Lakes and rivers

Lake Turkana - The Jade Sea

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altLake Turkana also know as Jade sea is both the world's largest  permanent desert lake and largest alkaline lake, and is found in the north of Kenya's Rift Valley lakes and it is known to be packed with large Nile crocodiles, thousands of them. It is also a paleontologists dream come true, as early hominid remains continue to be unearthed around Koobi Fora. It has a deeply-rooted history stretching back thousands of years, and many parts of the Lake and surrounding area have been the location for excavation expeditions to uncover fossils.

Located 400 miles north of Nairobi with the Lake’s northern side stretching into Ethiopia , Lake Turkana isn't exactly in the midst of everything. Though located in the desert, Lake Turkana can have surprisingly strong wind bursts and storms that come up quickly. On-shore and off-shore winds can be extremely strong as the lake warms and cools more slowly than the land. Sudden, violent storms are frequent. These conditions make it a popular spot for outdoor enthusiasts who want a change of pace. And It's no smooth ride even to get to the Lake, as the road reaching the eastern shore is very bumpy and hardly a road at times.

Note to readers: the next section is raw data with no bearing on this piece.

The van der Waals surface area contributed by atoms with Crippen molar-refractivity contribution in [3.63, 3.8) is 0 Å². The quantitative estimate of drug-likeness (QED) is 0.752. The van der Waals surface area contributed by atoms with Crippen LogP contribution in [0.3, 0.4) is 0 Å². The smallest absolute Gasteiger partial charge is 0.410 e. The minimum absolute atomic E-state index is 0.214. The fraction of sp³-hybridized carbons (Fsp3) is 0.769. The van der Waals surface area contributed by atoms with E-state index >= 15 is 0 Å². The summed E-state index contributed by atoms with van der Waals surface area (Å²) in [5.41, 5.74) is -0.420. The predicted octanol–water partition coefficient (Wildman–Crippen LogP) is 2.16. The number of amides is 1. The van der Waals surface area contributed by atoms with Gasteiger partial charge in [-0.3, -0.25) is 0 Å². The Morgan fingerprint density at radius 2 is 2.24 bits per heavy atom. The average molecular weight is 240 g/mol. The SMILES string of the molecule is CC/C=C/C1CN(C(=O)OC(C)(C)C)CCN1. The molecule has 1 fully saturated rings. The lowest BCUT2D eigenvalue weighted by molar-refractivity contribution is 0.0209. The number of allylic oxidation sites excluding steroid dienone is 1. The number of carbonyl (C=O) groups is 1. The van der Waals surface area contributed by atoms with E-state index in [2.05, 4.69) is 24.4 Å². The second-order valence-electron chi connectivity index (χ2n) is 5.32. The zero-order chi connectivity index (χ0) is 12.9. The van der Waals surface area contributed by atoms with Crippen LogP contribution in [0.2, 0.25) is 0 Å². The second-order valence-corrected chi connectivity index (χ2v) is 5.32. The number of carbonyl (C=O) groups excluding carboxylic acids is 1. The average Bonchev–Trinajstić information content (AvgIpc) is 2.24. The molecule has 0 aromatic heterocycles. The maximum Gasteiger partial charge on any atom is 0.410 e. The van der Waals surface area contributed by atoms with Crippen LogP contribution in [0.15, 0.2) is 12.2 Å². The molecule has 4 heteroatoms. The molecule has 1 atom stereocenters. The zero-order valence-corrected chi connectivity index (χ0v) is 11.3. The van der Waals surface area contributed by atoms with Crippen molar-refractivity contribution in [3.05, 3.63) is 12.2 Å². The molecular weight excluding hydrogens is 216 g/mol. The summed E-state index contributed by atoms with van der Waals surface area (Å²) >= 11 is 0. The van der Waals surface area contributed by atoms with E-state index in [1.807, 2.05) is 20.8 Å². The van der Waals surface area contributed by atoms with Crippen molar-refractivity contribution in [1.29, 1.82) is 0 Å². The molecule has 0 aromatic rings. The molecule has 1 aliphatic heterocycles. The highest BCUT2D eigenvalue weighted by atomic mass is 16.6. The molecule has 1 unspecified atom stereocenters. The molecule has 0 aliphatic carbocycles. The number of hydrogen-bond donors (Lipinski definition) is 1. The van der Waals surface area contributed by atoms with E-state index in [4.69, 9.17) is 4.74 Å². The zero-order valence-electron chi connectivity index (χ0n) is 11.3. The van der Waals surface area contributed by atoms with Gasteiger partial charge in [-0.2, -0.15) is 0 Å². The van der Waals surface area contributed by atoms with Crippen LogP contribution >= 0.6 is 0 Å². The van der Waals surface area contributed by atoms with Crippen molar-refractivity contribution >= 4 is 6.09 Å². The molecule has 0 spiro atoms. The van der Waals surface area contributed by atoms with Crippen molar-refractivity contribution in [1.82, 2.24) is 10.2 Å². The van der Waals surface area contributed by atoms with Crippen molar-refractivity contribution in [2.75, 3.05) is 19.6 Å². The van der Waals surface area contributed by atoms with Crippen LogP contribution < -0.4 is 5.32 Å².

With its location deep in the African desert, Kenya’s Lake Turkana typically attracts adventure travellers who want to trek the rugged terrain in the Great Rift Valley, although many curious minds come out to the edge of Lake Turkana to see what it's all about. The shores of the Lake are rugged and rocky, requiring the same type of shoes visitors would wear for hiking.
The Lake is about 200 miles long and 40 miles across at its widest point, and with its salt and alkaline makeup, the water of Lake Turkana is certainly not for drinking. It's often referred to as the Jade Sea because of its unique tint resulting from surface
Three rivers Omo, Turkwel and Kerio flow into the lake, but lacking outflow its only water loss is by evaporationisitors aren't typically going to come across it unless they are on a long safari. The park boundaries extend a kilometer into the lake so encompassing many of Turkana's huge population of Nile crocodile. Turkana's crocodile population, which numbers around 12,000 is the largest single surviving community